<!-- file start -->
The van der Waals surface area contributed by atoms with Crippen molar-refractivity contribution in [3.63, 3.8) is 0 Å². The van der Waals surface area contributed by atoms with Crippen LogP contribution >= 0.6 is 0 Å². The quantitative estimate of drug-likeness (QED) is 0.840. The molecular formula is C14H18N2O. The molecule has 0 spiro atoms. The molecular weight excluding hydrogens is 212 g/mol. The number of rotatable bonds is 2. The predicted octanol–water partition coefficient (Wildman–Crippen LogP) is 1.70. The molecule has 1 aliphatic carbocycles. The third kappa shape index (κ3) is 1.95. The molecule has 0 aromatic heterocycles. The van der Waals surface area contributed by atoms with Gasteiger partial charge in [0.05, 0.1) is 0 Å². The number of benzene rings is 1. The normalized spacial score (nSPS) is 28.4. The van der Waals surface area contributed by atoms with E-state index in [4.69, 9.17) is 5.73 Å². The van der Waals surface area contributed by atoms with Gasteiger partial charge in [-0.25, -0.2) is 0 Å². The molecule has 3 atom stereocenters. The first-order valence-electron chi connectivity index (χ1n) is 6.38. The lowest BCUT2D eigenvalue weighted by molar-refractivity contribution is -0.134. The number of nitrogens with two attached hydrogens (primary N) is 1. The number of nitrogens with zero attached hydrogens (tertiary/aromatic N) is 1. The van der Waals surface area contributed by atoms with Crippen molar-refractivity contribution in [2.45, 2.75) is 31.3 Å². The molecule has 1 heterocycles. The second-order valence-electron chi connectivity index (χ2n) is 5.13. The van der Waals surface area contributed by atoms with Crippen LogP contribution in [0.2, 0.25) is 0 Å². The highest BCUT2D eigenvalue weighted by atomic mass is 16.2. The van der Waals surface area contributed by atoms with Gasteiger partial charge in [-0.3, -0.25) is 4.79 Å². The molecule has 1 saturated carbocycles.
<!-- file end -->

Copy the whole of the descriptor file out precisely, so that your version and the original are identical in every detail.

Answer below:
The van der Waals surface area contributed by atoms with Crippen molar-refractivity contribution in [3.63, 3.8) is 0 Å². The van der Waals surface area contributed by atoms with Crippen LogP contribution >= 0.6 is 0 Å². The quantitative estimate of drug-likeness (QED) is 0.840. The molecular formula is C14H18N2O. The molecule has 0 spiro atoms. The molecular weight excluding hydrogens is 212 g/mol. The number of rotatable bonds is 2. The predicted octanol–water partition coefficient (Wildman–Crippen LogP) is 1.70. The molecule has 1 aliphatic carbocycles. The third kappa shape index (κ3) is 1.95. The molecule has 0 aromatic heterocycles. The van der Waals surface area contributed by atoms with Gasteiger partial charge in [0.05, 0.1) is 0 Å². The number of benzene rings is 1. The normalized spacial score (nSPS) is 28.4. The van der Waals surface area contributed by atoms with E-state index in [4.69, 9.17) is 5.73 Å². The van der Waals surface area contributed by atoms with Gasteiger partial charge in [-0.25, -0.2) is 0 Å². The molecule has 3 atom stereocenters. The first-order valence-electron chi connectivity index (χ1n) is 6.38. The lowest BCUT2D eigenvalue weighted by molar-refractivity contribution is -0.134. The number of nitrogens with two attached hydrogens (primary N) is 1. The number of nitrogens with zero attached hydrogens (tertiary/aromatic N) is 1. The van der Waals surface area contributed by atoms with Crippen molar-refractivity contribution in [2.45, 2.75) is 31.3 Å². The molecule has 1 heterocycles. The second-order valence-electron chi connectivity index (χ2n) is 5.13. The van der Waals surface area contributed by atoms with Crippen LogP contribution in [0.2, 0.25) is 0 Å². The highest BCUT2D eigenvalue weighted by atomic mass is 16.2. The van der Waals surface area contributed by atoms with Gasteiger partial charge in [-0.3, -0.25) is 4.79 Å². The molecule has 1 saturated carbocycles.